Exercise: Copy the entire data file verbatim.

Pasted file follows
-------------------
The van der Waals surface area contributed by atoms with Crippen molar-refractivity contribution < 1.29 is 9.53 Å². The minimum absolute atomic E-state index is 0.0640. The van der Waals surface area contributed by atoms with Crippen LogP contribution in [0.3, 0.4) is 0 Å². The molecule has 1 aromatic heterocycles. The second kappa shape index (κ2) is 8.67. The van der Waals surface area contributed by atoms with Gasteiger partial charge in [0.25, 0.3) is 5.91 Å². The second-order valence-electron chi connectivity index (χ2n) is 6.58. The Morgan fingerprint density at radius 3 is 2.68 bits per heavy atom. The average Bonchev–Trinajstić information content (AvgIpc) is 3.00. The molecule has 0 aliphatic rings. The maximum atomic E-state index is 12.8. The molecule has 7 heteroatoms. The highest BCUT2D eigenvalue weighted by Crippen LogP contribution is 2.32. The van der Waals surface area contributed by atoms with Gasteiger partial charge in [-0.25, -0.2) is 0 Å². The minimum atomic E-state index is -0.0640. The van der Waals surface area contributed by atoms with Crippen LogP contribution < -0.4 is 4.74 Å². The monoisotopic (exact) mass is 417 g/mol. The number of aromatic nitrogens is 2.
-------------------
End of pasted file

The van der Waals surface area contributed by atoms with Crippen molar-refractivity contribution < 1.29 is 9.53 Å². The minimum absolute atomic E-state index is 0.0640. The van der Waals surface area contributed by atoms with Crippen LogP contribution in [0.3, 0.4) is 0 Å². The molecule has 1 aromatic heterocycles. The second kappa shape index (κ2) is 8.67. The van der Waals surface area contributed by atoms with Gasteiger partial charge in [0.25, 0.3) is 5.91 Å². The second-order valence-electron chi connectivity index (χ2n) is 6.58. The Morgan fingerprint density at radius 3 is 2.68 bits per heavy atom. The average Bonchev–Trinajstić information content (AvgIpc) is 3.00. The molecule has 0 aliphatic rings. The maximum atomic E-state index is 12.8. The molecule has 7 heteroatoms. The highest BCUT2D eigenvalue weighted by Crippen LogP contribution is 2.32. The van der Waals surface area contributed by atoms with Gasteiger partial charge in [-0.25, -0.2) is 0 Å². The minimum atomic E-state index is -0.0640. The van der Waals surface area contributed by atoms with Crippen LogP contribution < -0.4 is 4.74 Å². The monoisotopic (exact) mass is 417 g/mol. The number of aromatic nitrogens is 2.